Opened in 1987, the first line today has a length of about 27 miles or 35 stations and connects the northern suburbs with the center and the southern suburbs of Cairo. It is the most used line: Currently, the line 1 transports about 1.4 million passengers per day, at peak times it runs in a 210-second interval. The first metro leaves at 5:15 am, the last one at 0:30 am. Three more subway lines are planned.
The two largest cities in Egypt, Cairo and Alexandria, also have a tram. While the capital operates only nine lines, the oldest tramway in Africa, which has been in operation since 1863, still has a fairly extensive network in Alexandria. Just like in only two other cities worldwide, there are even double-decker trams in the Mediterranean port city.
The tram network with a total length of 20 miles consists of two sub-networks, which overlap at the station Ramleh (محطة الرمل). In English, they are often referred to as “Ramleh line” and “City line”, although they each consist of several lines on a scheduled basis. Within the city, however, we made the experience that you can walk faster, as the tram gets stuck in the traffic jam along with the cars.
The small, three-wheeled vehicles are particularly common in Southeast Asian countries like Thailand, but they also exist in Egypt. As a motorized version of the rickshaw they are also called auto rickshaws, motor rickshaw or trishaw. Especially in smaller towns like El Gouna or even in Western Thebes they are popular as a cheaper and more agile alternative to taxis. Be sure to negotiate the price before you get in!
Yes, you read that right: in a country where kidnappings and terrorist attacks happen again and again, in fact, we also hitchhiked. Getting at it out of necessity, we quickly realized that this is by far the easiest and most relaxed way to get from A to B in Egypt, without any lengthy bargaining and discussion. Especially in areas where there is little public transport, such as in Marsa Alam or Abu Mena, hitchhiking is the only alternative to taxis (if you can find any there at all).
Previously, we were often annoyed by the aggressive, pushy and dishonest nature of the Egyptians, but since then we finally began to meet some likeable people. We never felt uncomfortable, let alone threatened. Although it was often rejected initially, we always gave a small bill when getting out, which meant only a few cents for us, but a great help for the locals.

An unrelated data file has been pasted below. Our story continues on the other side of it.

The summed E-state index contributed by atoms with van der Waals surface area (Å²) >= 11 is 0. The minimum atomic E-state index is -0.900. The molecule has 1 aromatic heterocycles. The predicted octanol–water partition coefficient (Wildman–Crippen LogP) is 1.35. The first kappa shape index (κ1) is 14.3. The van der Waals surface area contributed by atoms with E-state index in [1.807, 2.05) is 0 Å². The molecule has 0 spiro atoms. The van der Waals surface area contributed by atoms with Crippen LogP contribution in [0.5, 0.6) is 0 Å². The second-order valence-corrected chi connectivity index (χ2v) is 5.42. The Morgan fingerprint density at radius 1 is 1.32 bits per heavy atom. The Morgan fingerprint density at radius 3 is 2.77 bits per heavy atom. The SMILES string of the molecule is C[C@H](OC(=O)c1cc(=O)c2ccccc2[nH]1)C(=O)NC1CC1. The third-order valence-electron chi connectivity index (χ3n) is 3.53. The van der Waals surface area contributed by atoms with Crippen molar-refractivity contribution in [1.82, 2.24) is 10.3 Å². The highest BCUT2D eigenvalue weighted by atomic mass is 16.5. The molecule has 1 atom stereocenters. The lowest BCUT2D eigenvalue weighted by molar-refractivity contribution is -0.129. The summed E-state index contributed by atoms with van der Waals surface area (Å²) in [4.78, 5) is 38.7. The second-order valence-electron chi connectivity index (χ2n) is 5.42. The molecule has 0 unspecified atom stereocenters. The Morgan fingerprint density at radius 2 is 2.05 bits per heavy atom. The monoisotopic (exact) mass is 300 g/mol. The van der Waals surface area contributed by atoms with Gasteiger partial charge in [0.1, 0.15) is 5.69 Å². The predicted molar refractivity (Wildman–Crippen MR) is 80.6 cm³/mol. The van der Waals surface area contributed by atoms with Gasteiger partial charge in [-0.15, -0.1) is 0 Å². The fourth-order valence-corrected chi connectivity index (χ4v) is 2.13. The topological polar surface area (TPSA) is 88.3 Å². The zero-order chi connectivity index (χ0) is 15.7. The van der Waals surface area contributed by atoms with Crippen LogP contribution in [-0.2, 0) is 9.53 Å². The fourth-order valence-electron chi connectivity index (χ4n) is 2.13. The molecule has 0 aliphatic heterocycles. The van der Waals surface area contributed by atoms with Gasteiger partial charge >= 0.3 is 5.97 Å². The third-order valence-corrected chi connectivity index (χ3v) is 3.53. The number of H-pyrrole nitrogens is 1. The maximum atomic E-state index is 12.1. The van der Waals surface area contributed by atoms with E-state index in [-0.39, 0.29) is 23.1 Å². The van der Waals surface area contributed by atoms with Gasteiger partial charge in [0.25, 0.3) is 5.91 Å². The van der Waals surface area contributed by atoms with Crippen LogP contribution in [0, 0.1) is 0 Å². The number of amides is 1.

As everywhere, keep in mind the usual precautions when hitchhiking in Egypt: If possible, do not travel alone and only by daylight; only get in if you feel really comfortable with it and get out as soon as you stop doing it; take a switched on mobile with you and find out about the local emergency numbers (for Egypt it is the 112 for police, 180 for fire, 123 for accident rescue, 2791 6000 for the British Embassy and 2797 3300 for the US Embassy); track your route via GPS on Google Maps; have enough cash with you, so that you would get somewhere in the case of need; inform a trusted person about your plan, ideally also about license plate and destination; and above all: Listen to your gut feeling! 🙂
Almost all cities are connected by the bus company Go Bus. For many long-distance routes beyond the Nile, this is the best and sometimes only option. However, the buses are not necessarily fast, delays are the norm. In and around Cairo, buses need at least an hour for city traffic alone.
It is advisable to book bus tickets in advance, especially for Cairo-Sinai routes and trips to the western desert, where buses travel less frequently. Keep your ticket until you get off as inspectors almost always board to check fares. Because of the frequent military checkpoints and random identity checks, you should also always carry your passport with you.
“Deluxe” buses with air conditioning connect the main destinations throughout the country. Some long-distance buses have toilets, although they are rarely clean. On longer trips, a stop for 15 to 20 minutes every three hours is the rule. Movies are usually shown, often at top volume – earplugs are therefore a good idea. Also, a blanket or warm clothes are recommended, as overnight buses can often be very cold from the air-con.
On long journeys the cheaper buses, as well as most buses on shorter routes, can be much more uncomfortable, overcrowded and noisy than the luxurious long-distance buses, and stop frequently. Microbuses, buses or taxis are usually preferable for trips under two hours.
While Go Bus operates a growing route network in northern Egypt, along the Red Sea coast, to Sharm El Sheikh and Dahab and between Luxor and Hurghada, Blue Bus serves only routes from Cairo to Hurghada, Alexandria, Sharm El Sheikh, Dahab and Luxor. A special feature here are the first-class seats, which have a lot of legroom, an entertainment system as well as USB ports.
The ticket price, which is cheap by European or American standards, also includes snacks and drinks. In addition, there is free Wi-Fi in all Blue Bus buses. So, if you want to travel relatively comfortably from Hurghada to Cairo, it’s worth the extra charge over cheaper buses!
Egypt’s British-built rail system spans more than 5,000 kilometers (or 3,000 miles) connecting almost all the major cities in the Nile Valley. The train tickets are very cheap, the price-performance ratio is good for all classes. However, the trains often have delays of several hours and since they don’t travel very often, you never know when exactly you’ll actually arrive. In exchange, they are faster than buses, especially in Greater Cairo, because they don’t get stuck in traffic.